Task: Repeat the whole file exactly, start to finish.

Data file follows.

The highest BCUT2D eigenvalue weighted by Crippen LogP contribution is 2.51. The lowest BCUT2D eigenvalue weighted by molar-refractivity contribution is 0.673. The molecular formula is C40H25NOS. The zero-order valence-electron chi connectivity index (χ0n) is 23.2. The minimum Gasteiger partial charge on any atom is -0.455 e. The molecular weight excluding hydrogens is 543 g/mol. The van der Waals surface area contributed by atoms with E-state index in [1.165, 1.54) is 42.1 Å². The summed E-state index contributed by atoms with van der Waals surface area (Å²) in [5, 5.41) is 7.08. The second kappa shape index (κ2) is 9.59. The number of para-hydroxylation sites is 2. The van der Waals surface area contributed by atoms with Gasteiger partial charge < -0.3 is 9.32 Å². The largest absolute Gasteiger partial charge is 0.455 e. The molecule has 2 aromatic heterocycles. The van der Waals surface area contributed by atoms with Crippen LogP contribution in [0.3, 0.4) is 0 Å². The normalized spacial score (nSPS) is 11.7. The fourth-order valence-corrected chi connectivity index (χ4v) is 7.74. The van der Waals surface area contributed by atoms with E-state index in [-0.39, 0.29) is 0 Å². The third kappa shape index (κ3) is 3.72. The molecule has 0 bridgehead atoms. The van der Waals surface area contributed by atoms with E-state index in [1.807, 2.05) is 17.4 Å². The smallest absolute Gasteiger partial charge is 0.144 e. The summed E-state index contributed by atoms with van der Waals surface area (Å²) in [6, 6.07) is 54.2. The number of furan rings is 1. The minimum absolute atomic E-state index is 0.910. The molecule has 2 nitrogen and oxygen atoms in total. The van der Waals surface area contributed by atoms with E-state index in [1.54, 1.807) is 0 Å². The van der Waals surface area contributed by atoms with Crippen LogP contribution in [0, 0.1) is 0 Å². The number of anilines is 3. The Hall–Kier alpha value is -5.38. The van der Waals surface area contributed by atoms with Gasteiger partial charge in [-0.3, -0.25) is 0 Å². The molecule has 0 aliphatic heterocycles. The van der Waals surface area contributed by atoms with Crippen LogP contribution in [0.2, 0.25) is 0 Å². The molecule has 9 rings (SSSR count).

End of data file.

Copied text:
The highest BCUT2D eigenvalue weighted by Crippen LogP contribution is 2.51. The lowest BCUT2D eigenvalue weighted by molar-refractivity contribution is 0.673. The molecular formula is C40H25NOS. The zero-order valence-electron chi connectivity index (χ0n) is 23.2. The minimum Gasteiger partial charge on any atom is -0.455 e. The molecular weight excluding hydrogens is 543 g/mol. The van der Waals surface area contributed by atoms with E-state index in [1.165, 1.54) is 42.1 Å². The summed E-state index contributed by atoms with van der Waals surface area (Å²) in [5, 5.41) is 7.08. The second kappa shape index (κ2) is 9.59. The number of para-hydroxylation sites is 2. The van der Waals surface area contributed by atoms with Gasteiger partial charge < -0.3 is 9.32 Å². The largest absolute Gasteiger partial charge is 0.455 e. The molecule has 2 aromatic heterocycles. The van der Waals surface area contributed by atoms with Crippen LogP contribution in [0.3, 0.4) is 0 Å². The normalized spacial score (nSPS) is 11.7. The fourth-order valence-corrected chi connectivity index (χ4v) is 7.74. The van der Waals surface area contributed by atoms with E-state index in [-0.39, 0.29) is 0 Å². The third kappa shape index (κ3) is 3.72. The molecule has 0 bridgehead atoms. The van der Waals surface area contributed by atoms with E-state index in [1.807, 2.05) is 17.4 Å². The smallest absolute Gasteiger partial charge is 0.144 e. The summed E-state index contributed by atoms with van der Waals surface area (Å²) in [6, 6.07) is 54.2. The number of furan rings is 1. The minimum absolute atomic E-state index is 0.910. The molecule has 2 nitrogen and oxygen atoms in total. The van der Waals surface area contributed by atoms with E-state index in [1.54, 1.807) is 0 Å². The van der Waals surface area contributed by atoms with Crippen LogP contribution in [0, 0.1) is 0 Å². The number of anilines is 3. The Hall–Kier alpha value is -5.38. The van der Waals surface area contributed by atoms with Gasteiger partial charge in [-0.3, -0.25) is 0 Å². The molecule has 0 aliphatic heterocycles. The van der Waals surface area contributed by atoms with Crippen LogP contribution in [0.2, 0.25) is 0 Å². The molecule has 9 rings (SSSR count).